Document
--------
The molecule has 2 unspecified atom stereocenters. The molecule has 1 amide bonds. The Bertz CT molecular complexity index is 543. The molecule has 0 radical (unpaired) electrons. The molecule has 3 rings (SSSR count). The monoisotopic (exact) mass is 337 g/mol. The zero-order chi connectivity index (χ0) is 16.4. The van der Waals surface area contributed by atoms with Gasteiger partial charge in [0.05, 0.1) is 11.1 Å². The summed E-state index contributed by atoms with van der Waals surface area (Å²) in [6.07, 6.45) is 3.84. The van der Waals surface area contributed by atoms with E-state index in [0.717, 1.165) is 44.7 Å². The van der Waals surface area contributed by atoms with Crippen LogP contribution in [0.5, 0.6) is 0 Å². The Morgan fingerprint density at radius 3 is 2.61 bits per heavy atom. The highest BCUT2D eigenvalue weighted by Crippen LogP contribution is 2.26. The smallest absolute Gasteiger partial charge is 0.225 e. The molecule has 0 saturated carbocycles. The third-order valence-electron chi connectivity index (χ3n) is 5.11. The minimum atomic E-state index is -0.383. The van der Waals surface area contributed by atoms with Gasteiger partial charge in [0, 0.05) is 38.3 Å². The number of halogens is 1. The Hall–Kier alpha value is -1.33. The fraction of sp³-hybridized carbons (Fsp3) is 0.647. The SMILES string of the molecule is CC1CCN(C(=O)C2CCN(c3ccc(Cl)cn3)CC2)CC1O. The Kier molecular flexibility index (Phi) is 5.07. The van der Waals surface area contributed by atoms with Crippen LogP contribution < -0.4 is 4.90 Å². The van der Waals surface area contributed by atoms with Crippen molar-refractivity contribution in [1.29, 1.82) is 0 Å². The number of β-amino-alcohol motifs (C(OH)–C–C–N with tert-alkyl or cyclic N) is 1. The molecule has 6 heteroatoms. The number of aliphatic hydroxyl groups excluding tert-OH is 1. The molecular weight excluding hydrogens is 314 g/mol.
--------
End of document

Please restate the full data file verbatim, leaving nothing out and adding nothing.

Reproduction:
The molecule has 2 unspecified atom stereocenters. The molecule has 1 amide bonds. The Bertz CT molecular complexity index is 543. The molecule has 0 radical (unpaired) electrons. The molecule has 3 rings (SSSR count). The monoisotopic (exact) mass is 337 g/mol. The zero-order chi connectivity index (χ0) is 16.4. The van der Waals surface area contributed by atoms with Gasteiger partial charge in [0.05, 0.1) is 11.1 Å². The summed E-state index contributed by atoms with van der Waals surface area (Å²) in [6.07, 6.45) is 3.84. The van der Waals surface area contributed by atoms with E-state index in [0.717, 1.165) is 44.7 Å². The van der Waals surface area contributed by atoms with Crippen LogP contribution in [0.5, 0.6) is 0 Å². The Morgan fingerprint density at radius 3 is 2.61 bits per heavy atom. The highest BCUT2D eigenvalue weighted by Crippen LogP contribution is 2.26. The smallest absolute Gasteiger partial charge is 0.225 e. The molecule has 0 saturated carbocycles. The third-order valence-electron chi connectivity index (χ3n) is 5.11. The minimum atomic E-state index is -0.383. The van der Waals surface area contributed by atoms with Gasteiger partial charge in [0, 0.05) is 38.3 Å². The number of halogens is 1. The Hall–Kier alpha value is -1.33. The fraction of sp³-hybridized carbons (Fsp3) is 0.647. The SMILES string of the molecule is CC1CCN(C(=O)C2CCN(c3ccc(Cl)cn3)CC2)CC1O. The Kier molecular flexibility index (Phi) is 5.07. The van der Waals surface area contributed by atoms with Crippen LogP contribution < -0.4 is 4.90 Å². The van der Waals surface area contributed by atoms with Crippen molar-refractivity contribution in [1.29, 1.82) is 0 Å². The number of β-amino-alcohol motifs (C(OH)–C–C–N with tert-alkyl or cyclic N) is 1. The molecule has 6 heteroatoms. The number of aliphatic hydroxyl groups excluding tert-OH is 1. The molecular weight excluding hydrogens is 314 g/mol.